Interview with Michelle Bogden Muetzel, 01/19/2022

UW Oshkosh Campus Stories
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´╗┐GL: This is Grace Lim interviewing Michelle Bogden Muetzel on Wednesday, January 19, 2022, for Campus COVID Stories. Campus COVID Stories is a collection of oral stories from students and staff at the University of Wisconsin Oshkosh about their experiences in the time of COVID. Thank you for sharing your stories with us. Before we get started, could you please state your name and spell it for us?

MBM: Sure, my name is Michelle Bogden Muetzel, that's M-I-C-H-E-L-L-E. Then the last name is a two parter. It's Bogden, B-O-G-D-E-N and then a space and Muetzel is M-U-E-T-Z-E-L.

GL: Now for the purposes of getting a good audio recording, tell us again, who you are and what your title is here at UW Oshkosh.

MBM: Sure, my name is Michelle Bogden Muetzell. I am currently the Risk Manager for the university. My pronouns are she, her, and hers.


GL: Thank you. And before we dive into your Campus COVID Story, you know, we just like to get to know you a little bit better. Just tell us about where you grew up.

MBM: Sure. I grew up in South Central Wisconsin, in a small town called broadhead. Which many people don't know where that is. But it's in between Monroe and Janesville, in southern Wisconsin, about 40 minutes south of Madison.

GL: And was going to college something that you always thought about, was this something that was expected in your in your childhood?

MBM: Yeah, it was just kind of thought of as it's just the process is just what you do. We didn't really learn about or hear about, you know, much other many other options. Blue collar work wasn't really something that was encouraged in my hometown. Not that it was discouraged necessarily. It was a little bit in our classes. But yeah, it was just kind of thought, you know, yep, you're gonna 00:02:00you're gonna go to college. And if you don't, you know, it was it was kind of looked down upon. So I was looking for initially, I thought I was going to go into music business, because I'm very, you know, passionate about music and the arts and that kind of thing. So, the University of Wisconsin-Oshkosh had a has their had a Music Business Program. We had apply to the music program to be able to do that major. So I had to have an instrument that I applied with, and I didn't really want to be doing the trombone throughout my career. I do, I do play I have played trombone did for many years. But I didn't want that to be what I went to school with. So I was a alto singer tried out with that and did not get in. They had many altos and I didn't have any voice lessons or anything before that it was a small town school. So I was undecided for a while and then 00:03:00created a major because that's something that you can do at UW Oshkosh. Or could at the time, if there isn't a program in the UW system that's like it that we can support here at UW Oshkosh. It was sustainable advocacy, basically, minor in like environmental policy.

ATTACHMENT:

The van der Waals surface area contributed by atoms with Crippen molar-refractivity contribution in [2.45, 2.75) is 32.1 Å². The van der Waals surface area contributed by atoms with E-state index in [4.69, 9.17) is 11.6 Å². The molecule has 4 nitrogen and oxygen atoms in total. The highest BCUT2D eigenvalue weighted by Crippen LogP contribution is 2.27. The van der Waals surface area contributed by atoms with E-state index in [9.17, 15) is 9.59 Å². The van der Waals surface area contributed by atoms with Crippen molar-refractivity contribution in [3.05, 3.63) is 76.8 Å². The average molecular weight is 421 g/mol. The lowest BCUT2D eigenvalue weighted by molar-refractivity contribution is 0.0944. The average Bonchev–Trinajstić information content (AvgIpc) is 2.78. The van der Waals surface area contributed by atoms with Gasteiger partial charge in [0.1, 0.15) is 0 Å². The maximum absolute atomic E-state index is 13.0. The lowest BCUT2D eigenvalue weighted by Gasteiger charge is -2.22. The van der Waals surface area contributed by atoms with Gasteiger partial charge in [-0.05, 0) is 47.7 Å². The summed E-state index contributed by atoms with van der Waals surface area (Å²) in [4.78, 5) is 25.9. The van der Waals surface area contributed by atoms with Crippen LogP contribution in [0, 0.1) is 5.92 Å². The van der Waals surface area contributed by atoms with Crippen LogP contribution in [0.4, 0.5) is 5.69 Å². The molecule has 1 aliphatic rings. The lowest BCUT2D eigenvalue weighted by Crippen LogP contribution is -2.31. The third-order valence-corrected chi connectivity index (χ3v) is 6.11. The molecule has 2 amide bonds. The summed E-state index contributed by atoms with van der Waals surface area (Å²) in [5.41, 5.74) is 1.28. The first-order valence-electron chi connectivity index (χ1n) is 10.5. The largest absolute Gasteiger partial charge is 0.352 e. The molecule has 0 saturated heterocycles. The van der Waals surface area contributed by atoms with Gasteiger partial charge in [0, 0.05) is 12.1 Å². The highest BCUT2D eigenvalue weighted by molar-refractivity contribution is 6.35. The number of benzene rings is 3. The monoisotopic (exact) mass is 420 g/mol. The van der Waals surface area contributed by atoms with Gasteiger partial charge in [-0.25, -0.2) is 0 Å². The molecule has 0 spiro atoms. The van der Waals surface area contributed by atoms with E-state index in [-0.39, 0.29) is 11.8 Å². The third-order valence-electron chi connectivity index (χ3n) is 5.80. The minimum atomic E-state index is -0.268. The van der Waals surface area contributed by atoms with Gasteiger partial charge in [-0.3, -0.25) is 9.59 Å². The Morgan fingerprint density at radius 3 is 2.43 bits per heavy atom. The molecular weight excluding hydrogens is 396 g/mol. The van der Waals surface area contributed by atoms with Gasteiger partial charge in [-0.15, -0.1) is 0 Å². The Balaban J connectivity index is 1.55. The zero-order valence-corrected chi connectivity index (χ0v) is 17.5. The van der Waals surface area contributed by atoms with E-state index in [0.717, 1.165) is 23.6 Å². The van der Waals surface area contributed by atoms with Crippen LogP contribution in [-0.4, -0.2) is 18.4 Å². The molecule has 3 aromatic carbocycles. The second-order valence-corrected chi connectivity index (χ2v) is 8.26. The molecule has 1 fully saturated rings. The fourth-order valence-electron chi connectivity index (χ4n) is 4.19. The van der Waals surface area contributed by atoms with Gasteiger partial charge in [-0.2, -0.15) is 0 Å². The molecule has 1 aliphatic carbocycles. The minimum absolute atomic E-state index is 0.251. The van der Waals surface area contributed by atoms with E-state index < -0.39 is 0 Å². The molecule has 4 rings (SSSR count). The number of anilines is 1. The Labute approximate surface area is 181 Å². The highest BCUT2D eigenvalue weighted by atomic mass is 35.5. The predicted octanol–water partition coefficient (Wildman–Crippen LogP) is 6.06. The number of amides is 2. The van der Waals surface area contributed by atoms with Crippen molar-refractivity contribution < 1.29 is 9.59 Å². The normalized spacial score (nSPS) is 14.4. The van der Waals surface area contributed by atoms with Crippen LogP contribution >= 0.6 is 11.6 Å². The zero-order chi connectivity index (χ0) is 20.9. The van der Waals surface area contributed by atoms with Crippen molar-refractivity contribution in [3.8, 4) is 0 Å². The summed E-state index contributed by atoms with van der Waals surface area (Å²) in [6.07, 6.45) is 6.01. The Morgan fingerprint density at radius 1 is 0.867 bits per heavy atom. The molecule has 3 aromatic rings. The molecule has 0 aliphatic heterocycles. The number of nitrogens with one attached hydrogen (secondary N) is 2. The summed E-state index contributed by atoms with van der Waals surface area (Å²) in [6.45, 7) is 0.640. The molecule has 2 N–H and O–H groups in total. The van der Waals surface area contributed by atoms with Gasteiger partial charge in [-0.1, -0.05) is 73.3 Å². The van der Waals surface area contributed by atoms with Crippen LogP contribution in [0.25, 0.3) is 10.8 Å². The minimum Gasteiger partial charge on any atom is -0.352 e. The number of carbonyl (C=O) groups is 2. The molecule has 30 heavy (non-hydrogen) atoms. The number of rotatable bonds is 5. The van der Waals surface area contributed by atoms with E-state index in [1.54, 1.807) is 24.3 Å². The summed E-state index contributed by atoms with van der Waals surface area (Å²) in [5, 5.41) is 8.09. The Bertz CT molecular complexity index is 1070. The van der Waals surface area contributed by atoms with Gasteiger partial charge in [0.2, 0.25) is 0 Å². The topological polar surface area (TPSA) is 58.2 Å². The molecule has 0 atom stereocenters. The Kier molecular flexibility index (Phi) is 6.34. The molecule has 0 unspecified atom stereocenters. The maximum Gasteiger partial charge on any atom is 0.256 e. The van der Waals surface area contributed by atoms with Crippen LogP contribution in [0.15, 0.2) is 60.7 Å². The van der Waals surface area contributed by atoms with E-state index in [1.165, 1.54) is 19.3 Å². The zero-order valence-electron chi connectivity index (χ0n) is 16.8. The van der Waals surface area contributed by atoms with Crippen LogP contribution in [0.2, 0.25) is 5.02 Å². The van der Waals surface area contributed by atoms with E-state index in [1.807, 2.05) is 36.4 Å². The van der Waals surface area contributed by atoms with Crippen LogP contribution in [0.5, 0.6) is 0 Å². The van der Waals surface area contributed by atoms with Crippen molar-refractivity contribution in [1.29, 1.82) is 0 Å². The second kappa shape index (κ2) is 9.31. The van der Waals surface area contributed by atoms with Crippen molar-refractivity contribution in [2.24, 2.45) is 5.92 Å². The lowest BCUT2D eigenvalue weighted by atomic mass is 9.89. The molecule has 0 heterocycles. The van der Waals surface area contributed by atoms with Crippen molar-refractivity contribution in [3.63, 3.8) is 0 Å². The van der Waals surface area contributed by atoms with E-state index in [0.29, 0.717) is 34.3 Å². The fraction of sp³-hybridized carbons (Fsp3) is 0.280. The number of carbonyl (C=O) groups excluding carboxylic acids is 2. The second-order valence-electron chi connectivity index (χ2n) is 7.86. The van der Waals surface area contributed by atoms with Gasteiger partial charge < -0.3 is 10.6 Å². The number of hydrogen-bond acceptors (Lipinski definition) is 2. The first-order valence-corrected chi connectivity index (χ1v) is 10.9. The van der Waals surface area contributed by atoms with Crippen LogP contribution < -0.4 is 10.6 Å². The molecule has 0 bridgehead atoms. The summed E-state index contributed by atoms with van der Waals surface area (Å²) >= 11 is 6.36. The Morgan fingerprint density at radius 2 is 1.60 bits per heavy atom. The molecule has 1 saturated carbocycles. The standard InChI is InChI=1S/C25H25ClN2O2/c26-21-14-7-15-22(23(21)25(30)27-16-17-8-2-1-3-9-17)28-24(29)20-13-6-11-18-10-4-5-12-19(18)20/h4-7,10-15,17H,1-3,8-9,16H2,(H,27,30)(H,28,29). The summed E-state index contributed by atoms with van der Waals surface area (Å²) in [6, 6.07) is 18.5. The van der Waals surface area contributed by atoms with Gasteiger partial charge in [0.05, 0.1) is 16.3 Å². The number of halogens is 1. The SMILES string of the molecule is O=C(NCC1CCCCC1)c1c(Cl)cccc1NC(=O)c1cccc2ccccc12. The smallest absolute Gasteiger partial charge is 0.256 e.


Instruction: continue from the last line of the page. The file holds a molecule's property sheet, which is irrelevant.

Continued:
GL: What year was that?

MBM: I graduated in 2008. I started fall 2003.

GL: I had no idea that you could actually make up your own your own major.


Yeah, it was. It was something I dug into when I was like, okay, otherwise, I'm going to have a double major in like poly psi, and, you know, human services, but I also wanted, you know, minor environmental studies and all these different things kind of combined into one cohesive program. So I really wanted to be well rounded, but at the time, you know, that was the way to do that. And I found 00:04:00that out. And so I did that. And then I had a friend who was in other campus programs like I was and he did the same major, but for social justice rather than environmental policy. So it was really neat to see.

GL: And how did you end up working here?

MBM: So I was a student worker. When I went to school here I worked in the English department for a couple of years, and I really enjoyed it. I never thought that it was going to stay in Oshkosh. But I got in a serious relationship with somebody who grew up in Oshkosh, always wanted to stay in the area. And I actually ended up getting really involved with city politics and environmental projects, I guess you would say, and a part of the sustainability advisory board for the city. So I really kind of put down roots that way and 00:05:00then thought, okay, if I'm going to stay in Oshkosh, what, where do I want to work? Where is a good sustainable place that I would enjoy working for? And UW Oshkosh has done many great things at sustainability. So I thought, you know, this is this is something that you know, a place I want to work for.